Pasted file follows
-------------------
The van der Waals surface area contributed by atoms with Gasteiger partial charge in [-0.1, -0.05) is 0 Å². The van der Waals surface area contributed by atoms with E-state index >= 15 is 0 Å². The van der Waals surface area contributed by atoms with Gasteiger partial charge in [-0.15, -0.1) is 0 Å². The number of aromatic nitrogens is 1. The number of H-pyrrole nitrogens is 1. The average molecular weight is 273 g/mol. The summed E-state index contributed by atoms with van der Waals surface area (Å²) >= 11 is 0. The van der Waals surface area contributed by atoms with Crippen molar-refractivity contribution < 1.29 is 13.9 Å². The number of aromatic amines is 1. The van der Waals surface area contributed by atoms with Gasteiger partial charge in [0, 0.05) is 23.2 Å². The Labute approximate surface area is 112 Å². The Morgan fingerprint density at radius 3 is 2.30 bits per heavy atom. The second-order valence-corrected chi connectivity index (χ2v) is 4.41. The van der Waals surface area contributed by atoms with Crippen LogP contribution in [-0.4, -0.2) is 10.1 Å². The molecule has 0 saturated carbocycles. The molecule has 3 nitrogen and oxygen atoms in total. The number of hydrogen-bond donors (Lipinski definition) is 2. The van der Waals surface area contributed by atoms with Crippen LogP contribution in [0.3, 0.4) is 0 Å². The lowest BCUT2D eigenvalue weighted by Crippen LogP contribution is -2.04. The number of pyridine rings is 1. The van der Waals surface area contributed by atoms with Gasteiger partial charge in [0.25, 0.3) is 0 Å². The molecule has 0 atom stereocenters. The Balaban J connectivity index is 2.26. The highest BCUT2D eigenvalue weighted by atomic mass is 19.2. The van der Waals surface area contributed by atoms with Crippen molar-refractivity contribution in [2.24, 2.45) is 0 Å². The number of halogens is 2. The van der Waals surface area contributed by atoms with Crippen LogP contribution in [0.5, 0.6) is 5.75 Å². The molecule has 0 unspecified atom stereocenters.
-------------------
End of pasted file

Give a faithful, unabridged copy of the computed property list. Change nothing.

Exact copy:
The van der Waals surface area contributed by atoms with Gasteiger partial charge in [-0.1, -0.05) is 0 Å². The van der Waals surface area contributed by atoms with E-state index >= 15 is 0 Å². The van der Waals surface area contributed by atoms with Gasteiger partial charge in [-0.15, -0.1) is 0 Å². The number of aromatic nitrogens is 1. The number of H-pyrrole nitrogens is 1. The average molecular weight is 273 g/mol. The summed E-state index contributed by atoms with van der Waals surface area (Å²) >= 11 is 0. The van der Waals surface area contributed by atoms with Crippen molar-refractivity contribution < 1.29 is 13.9 Å². The number of aromatic amines is 1. The van der Waals surface area contributed by atoms with Gasteiger partial charge in [0, 0.05) is 23.2 Å². The Labute approximate surface area is 112 Å². The Morgan fingerprint density at radius 3 is 2.30 bits per heavy atom. The second-order valence-corrected chi connectivity index (χ2v) is 4.41. The van der Waals surface area contributed by atoms with Crippen LogP contribution in [-0.4, -0.2) is 10.1 Å². The molecule has 0 saturated carbocycles. The molecule has 3 nitrogen and oxygen atoms in total. The number of hydrogen-bond donors (Lipinski definition) is 2. The van der Waals surface area contributed by atoms with Crippen LogP contribution in [0.3, 0.4) is 0 Å². The lowest BCUT2D eigenvalue weighted by Crippen LogP contribution is -2.04. The number of pyridine rings is 1. The van der Waals surface area contributed by atoms with Gasteiger partial charge in [0.25, 0.3) is 0 Å². The molecule has 0 atom stereocenters. The Balaban J connectivity index is 2.26. The highest BCUT2D eigenvalue weighted by atomic mass is 19.2. The van der Waals surface area contributed by atoms with Crippen molar-refractivity contribution in [2.24, 2.45) is 0 Å². The number of halogens is 2. The van der Waals surface area contributed by atoms with Crippen LogP contribution in [0.5, 0.6) is 5.75 Å². The molecule has 0 unspecified atom stereocenters.